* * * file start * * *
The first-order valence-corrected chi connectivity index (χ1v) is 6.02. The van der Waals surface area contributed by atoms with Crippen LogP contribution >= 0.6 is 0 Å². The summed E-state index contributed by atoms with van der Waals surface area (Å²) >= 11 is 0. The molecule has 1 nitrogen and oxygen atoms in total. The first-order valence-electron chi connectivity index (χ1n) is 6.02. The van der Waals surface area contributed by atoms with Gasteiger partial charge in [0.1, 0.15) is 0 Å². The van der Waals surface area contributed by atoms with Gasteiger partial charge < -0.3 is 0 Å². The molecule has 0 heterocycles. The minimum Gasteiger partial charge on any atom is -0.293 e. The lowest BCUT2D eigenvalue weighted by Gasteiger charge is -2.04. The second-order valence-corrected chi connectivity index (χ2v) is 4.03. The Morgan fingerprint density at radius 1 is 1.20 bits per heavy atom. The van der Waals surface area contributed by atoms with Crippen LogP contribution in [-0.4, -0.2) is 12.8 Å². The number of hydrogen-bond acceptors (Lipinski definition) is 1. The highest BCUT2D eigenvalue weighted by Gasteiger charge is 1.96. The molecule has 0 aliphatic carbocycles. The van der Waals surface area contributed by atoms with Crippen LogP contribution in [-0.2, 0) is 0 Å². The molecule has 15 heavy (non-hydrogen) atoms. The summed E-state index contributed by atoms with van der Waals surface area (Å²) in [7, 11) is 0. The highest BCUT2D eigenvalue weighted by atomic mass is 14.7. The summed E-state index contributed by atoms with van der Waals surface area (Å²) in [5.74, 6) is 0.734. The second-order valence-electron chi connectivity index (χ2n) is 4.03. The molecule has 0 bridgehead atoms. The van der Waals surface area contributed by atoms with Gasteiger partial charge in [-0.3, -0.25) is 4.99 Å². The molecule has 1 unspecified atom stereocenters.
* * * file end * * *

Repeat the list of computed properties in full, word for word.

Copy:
The first-order valence-corrected chi connectivity index (χ1v) is 6.02. The van der Waals surface area contributed by atoms with Crippen LogP contribution >= 0.6 is 0 Å². The summed E-state index contributed by atoms with van der Waals surface area (Å²) >= 11 is 0. The molecule has 1 nitrogen and oxygen atoms in total. The first-order valence-electron chi connectivity index (χ1n) is 6.02. The van der Waals surface area contributed by atoms with Gasteiger partial charge in [0.1, 0.15) is 0 Å². The van der Waals surface area contributed by atoms with Gasteiger partial charge < -0.3 is 0 Å². The molecule has 0 heterocycles. The minimum Gasteiger partial charge on any atom is -0.293 e. The lowest BCUT2D eigenvalue weighted by Gasteiger charge is -2.04. The second-order valence-corrected chi connectivity index (χ2v) is 4.03. The Morgan fingerprint density at radius 1 is 1.20 bits per heavy atom. The van der Waals surface area contributed by atoms with Crippen LogP contribution in [-0.4, -0.2) is 12.8 Å². The number of hydrogen-bond acceptors (Lipinski definition) is 1. The highest BCUT2D eigenvalue weighted by Gasteiger charge is 1.96. The molecule has 0 aliphatic carbocycles. The van der Waals surface area contributed by atoms with Crippen LogP contribution in [-0.2, 0) is 0 Å². The molecule has 15 heavy (non-hydrogen) atoms. The summed E-state index contributed by atoms with van der Waals surface area (Å²) in [7, 11) is 0. The highest BCUT2D eigenvalue weighted by atomic mass is 14.7. The summed E-state index contributed by atoms with van der Waals surface area (Å²) in [5.74, 6) is 0.734. The second-order valence-electron chi connectivity index (χ2n) is 4.03. The molecule has 0 bridgehead atoms. The van der Waals surface area contributed by atoms with Gasteiger partial charge in [-0.3, -0.25) is 4.99 Å². The molecule has 1 unspecified atom stereocenters.